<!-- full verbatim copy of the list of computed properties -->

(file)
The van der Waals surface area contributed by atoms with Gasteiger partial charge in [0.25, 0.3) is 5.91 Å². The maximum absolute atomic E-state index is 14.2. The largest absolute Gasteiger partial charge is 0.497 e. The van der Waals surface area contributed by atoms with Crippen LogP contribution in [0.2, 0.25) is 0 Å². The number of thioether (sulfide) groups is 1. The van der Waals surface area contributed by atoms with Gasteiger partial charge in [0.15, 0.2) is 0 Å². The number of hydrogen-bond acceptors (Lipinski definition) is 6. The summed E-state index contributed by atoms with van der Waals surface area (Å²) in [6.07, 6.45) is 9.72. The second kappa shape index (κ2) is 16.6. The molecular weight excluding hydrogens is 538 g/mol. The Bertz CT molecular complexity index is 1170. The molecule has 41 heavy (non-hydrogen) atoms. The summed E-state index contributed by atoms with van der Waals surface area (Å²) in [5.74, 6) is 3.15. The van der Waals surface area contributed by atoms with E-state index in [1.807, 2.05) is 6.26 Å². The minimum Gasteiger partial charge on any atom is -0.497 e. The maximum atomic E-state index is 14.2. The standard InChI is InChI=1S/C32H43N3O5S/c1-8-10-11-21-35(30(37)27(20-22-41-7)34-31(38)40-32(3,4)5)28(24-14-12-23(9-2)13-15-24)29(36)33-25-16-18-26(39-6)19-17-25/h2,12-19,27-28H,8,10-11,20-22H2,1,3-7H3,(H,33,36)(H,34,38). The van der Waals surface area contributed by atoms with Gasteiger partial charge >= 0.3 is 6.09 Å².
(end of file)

The van der Waals surface area contributed by atoms with Gasteiger partial charge in [0.25, 0.3) is 5.91 Å². The maximum absolute atomic E-state index is 14.2. The largest absolute Gasteiger partial charge is 0.497 e. The van der Waals surface area contributed by atoms with Crippen LogP contribution in [0.2, 0.25) is 0 Å². The number of thioether (sulfide) groups is 1. The van der Waals surface area contributed by atoms with Gasteiger partial charge in [0.15, 0.2) is 0 Å². The number of hydrogen-bond acceptors (Lipinski definition) is 6. The summed E-state index contributed by atoms with van der Waals surface area (Å²) in [6.07, 6.45) is 9.72. The second kappa shape index (κ2) is 16.6. The molecular weight excluding hydrogens is 538 g/mol. The Bertz CT molecular complexity index is 1170. The molecule has 41 heavy (non-hydrogen) atoms. The summed E-state index contributed by atoms with van der Waals surface area (Å²) in [5.74, 6) is 3.15. The van der Waals surface area contributed by atoms with E-state index in [1.807, 2.05) is 6.26 Å². The minimum Gasteiger partial charge on any atom is -0.497 e. The maximum atomic E-state index is 14.2. The standard InChI is InChI=1S/C32H43N3O5S/c1-8-10-11-21-35(30(37)27(20-22-41-7)34-31(38)40-32(3,4)5)28(24-14-12-23(9-2)13-15-24)29(36)33-25-16-18-26(39-6)19-17-25/h2,12-19,27-28H,8,10-11,20-22H2,1,3-7H3,(H,33,36)(H,34,38). The van der Waals surface area contributed by atoms with Gasteiger partial charge >= 0.3 is 6.09 Å².